Monday, January 31, 2011

Its Own Reward

Welcome to the first day of our book talk on Bird by Bird by Anne Lamott. Whether you've read the book or not, feel free to jump into the conversation, which, of course, at Novel Matters is always about writing. Mostly.

I didn’t get very far in the book. Anne has too many nuggets in the introduction to Bird by Bird, and it was hard to pick just one idea to reflect on. I scanned the first chapter too, and I don't have much hope of getting through the book soon. Help me set the pace, won't you? I respond well to a cracking whip.

I first read Bird by Bird about ten years ago. I totally missed--or dismissed--the part about "the small pox-infected-blankets of getting published" in the introduction. I believed anything I wrote would be published, and the publishing world would thank me with a bulging bank account and the adoration reserved for queens. Please note: I also read and believed a book about painless childbirth. This is my nature. I'm optimistic with a rick-rack of delusion decorating my hem.

But Anne knows her stuff. Writing is writing. It's a wonderful art form for expression and playfulness, although it's tougher to display on the living room wall than a watercolor painting. That doesn't make it frivolous, even if our words don't get published. Writing is a tool of refinement in Jesus' hand. Showing up each day is an act of devotion and trust. And our characters--those little connivers!--drag us into topics to explore God's character like no Bible study ever could. There is a fellowship of creativity with Jesus that leaves us breathless. On walks, in our cars, usually in the shower but seldom at the computer, he leads us through a story, pelts us with mind-twisting questions, and reveals himself in a gifted word, phrase, or idea.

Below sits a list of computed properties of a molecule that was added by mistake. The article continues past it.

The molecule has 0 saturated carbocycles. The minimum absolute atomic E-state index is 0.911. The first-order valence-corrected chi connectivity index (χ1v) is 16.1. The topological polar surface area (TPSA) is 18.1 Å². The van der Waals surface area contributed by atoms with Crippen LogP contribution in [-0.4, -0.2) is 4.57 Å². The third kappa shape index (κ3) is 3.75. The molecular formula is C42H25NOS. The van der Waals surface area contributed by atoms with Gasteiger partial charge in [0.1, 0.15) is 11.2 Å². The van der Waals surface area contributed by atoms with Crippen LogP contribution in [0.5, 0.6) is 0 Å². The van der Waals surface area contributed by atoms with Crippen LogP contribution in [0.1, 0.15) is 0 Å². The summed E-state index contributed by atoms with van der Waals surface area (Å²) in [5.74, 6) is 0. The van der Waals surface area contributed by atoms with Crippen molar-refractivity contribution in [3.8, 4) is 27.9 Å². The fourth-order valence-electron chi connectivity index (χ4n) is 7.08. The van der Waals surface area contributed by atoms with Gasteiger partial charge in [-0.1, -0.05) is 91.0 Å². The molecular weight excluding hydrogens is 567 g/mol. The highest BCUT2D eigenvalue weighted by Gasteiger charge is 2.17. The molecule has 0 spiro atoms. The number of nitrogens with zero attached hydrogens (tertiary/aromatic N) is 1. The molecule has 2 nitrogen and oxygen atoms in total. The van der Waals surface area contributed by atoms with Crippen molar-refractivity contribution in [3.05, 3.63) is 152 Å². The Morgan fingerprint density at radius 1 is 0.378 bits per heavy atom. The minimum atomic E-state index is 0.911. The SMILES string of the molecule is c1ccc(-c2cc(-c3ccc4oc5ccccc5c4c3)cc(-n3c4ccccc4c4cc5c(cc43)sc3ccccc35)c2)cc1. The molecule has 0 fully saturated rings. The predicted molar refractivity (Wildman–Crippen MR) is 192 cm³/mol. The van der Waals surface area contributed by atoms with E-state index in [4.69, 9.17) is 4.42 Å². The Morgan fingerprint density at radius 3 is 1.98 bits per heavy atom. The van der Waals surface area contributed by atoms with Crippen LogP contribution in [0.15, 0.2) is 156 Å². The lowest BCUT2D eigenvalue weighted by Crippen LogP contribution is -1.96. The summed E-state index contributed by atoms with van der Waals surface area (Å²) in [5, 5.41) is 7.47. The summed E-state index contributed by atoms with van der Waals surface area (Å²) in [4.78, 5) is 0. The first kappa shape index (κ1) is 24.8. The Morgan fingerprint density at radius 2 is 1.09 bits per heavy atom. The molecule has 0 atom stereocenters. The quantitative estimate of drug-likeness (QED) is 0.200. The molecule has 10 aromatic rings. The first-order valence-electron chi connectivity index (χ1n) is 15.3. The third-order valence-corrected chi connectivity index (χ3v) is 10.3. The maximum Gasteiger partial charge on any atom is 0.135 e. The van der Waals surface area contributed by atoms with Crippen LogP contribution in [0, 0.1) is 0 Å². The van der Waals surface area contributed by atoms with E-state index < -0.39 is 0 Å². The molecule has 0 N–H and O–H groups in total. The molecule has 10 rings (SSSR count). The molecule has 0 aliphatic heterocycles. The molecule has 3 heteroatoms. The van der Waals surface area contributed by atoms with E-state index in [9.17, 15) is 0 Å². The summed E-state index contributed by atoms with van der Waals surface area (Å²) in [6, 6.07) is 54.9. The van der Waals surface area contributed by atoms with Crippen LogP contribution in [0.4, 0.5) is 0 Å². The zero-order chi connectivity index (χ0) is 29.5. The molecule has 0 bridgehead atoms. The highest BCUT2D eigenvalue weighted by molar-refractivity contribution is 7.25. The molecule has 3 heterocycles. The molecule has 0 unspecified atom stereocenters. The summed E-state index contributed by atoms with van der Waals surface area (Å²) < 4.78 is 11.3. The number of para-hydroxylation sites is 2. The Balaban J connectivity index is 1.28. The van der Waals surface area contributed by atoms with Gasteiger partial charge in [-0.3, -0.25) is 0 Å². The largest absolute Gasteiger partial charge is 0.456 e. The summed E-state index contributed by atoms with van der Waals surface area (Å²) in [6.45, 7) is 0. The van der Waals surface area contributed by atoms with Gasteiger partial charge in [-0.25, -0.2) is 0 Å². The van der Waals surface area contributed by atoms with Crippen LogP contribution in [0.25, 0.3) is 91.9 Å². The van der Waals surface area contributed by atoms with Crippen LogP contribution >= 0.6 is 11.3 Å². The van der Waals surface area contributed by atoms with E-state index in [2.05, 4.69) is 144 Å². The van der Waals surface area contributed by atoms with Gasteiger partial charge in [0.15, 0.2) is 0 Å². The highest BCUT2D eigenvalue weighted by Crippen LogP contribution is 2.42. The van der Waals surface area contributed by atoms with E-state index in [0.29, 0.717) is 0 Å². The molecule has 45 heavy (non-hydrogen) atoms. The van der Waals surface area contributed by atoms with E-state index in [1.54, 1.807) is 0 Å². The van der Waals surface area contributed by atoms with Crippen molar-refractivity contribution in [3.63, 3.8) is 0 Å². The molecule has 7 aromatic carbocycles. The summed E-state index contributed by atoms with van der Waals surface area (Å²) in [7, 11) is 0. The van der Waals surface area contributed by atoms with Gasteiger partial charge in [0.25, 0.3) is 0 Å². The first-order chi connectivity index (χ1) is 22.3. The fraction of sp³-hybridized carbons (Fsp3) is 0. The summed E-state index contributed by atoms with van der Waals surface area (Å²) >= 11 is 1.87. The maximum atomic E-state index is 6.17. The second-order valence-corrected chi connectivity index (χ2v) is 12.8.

"That thing you had to force yourself to do--the actual act of writing--turns out to be the best part. It's like discovering that while you thought you needed the tea ceremony for the caffeine, what you really needed was the tea ceremony. The act of writing turns out to be its own reward." (xxvi).